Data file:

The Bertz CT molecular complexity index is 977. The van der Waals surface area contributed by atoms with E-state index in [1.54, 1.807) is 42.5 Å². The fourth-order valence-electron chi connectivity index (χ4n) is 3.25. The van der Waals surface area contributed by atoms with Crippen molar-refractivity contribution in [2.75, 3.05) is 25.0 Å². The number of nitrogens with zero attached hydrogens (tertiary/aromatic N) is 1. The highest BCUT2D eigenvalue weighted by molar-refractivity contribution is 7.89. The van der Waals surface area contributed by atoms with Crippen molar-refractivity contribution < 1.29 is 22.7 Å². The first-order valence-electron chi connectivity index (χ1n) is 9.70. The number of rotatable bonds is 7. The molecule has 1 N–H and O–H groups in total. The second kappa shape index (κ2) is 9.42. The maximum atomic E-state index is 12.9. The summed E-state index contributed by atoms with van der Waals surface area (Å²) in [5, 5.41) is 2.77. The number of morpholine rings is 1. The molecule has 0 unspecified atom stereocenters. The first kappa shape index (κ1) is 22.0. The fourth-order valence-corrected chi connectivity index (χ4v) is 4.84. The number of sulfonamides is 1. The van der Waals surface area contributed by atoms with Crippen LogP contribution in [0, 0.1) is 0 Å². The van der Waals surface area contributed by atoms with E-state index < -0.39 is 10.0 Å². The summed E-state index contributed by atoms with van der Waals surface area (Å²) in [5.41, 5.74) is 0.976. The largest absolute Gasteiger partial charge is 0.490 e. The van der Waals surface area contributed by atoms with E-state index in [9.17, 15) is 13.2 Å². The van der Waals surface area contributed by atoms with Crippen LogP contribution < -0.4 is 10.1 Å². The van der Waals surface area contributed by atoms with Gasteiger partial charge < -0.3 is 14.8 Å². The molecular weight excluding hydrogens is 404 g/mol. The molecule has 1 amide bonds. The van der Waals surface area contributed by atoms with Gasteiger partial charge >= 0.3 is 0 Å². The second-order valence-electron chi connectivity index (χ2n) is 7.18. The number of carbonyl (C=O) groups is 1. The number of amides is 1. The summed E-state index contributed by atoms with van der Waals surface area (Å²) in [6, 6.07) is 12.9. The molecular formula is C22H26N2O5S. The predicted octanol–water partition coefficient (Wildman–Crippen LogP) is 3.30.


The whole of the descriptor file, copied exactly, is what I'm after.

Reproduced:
The Bertz CT molecular complexity index is 977. The van der Waals surface area contributed by atoms with E-state index in [1.54, 1.807) is 42.5 Å². The fourth-order valence-electron chi connectivity index (χ4n) is 3.25. The van der Waals surface area contributed by atoms with Crippen molar-refractivity contribution in [2.75, 3.05) is 25.0 Å². The number of nitrogens with zero attached hydrogens (tertiary/aromatic N) is 1. The highest BCUT2D eigenvalue weighted by molar-refractivity contribution is 7.89. The van der Waals surface area contributed by atoms with Crippen molar-refractivity contribution < 1.29 is 22.7 Å². The first-order valence-electron chi connectivity index (χ1n) is 9.70. The number of rotatable bonds is 7. The molecule has 1 N–H and O–H groups in total. The second kappa shape index (κ2) is 9.42. The maximum atomic E-state index is 12.9. The summed E-state index contributed by atoms with van der Waals surface area (Å²) in [5, 5.41) is 2.77. The number of morpholine rings is 1. The molecule has 0 unspecified atom stereocenters. The first kappa shape index (κ1) is 22.0. The fourth-order valence-corrected chi connectivity index (χ4v) is 4.84. The number of sulfonamides is 1. The van der Waals surface area contributed by atoms with Crippen LogP contribution in [0, 0.1) is 0 Å². The van der Waals surface area contributed by atoms with E-state index < -0.39 is 10.0 Å². The summed E-state index contributed by atoms with van der Waals surface area (Å²) in [5.41, 5.74) is 0.976. The largest absolute Gasteiger partial charge is 0.490 e. The van der Waals surface area contributed by atoms with E-state index in [9.17, 15) is 13.2 Å². The van der Waals surface area contributed by atoms with Crippen LogP contribution < -0.4 is 10.1 Å². The van der Waals surface area contributed by atoms with Gasteiger partial charge < -0.3 is 14.8 Å². The molecular weight excluding hydrogens is 404 g/mol. The molecule has 1 amide bonds. The van der Waals surface area contributed by atoms with Gasteiger partial charge >= 0.3 is 0 Å². The second-order valence-electron chi connectivity index (χ2n) is 7.18. The number of carbonyl (C=O) groups is 1. The number of amides is 1. The summed E-state index contributed by atoms with van der Waals surface area (Å²) in [6, 6.07) is 12.9. The molecular formula is C22H26N2O5S. The predicted octanol–water partition coefficient (Wildman–Crippen LogP) is 3.30.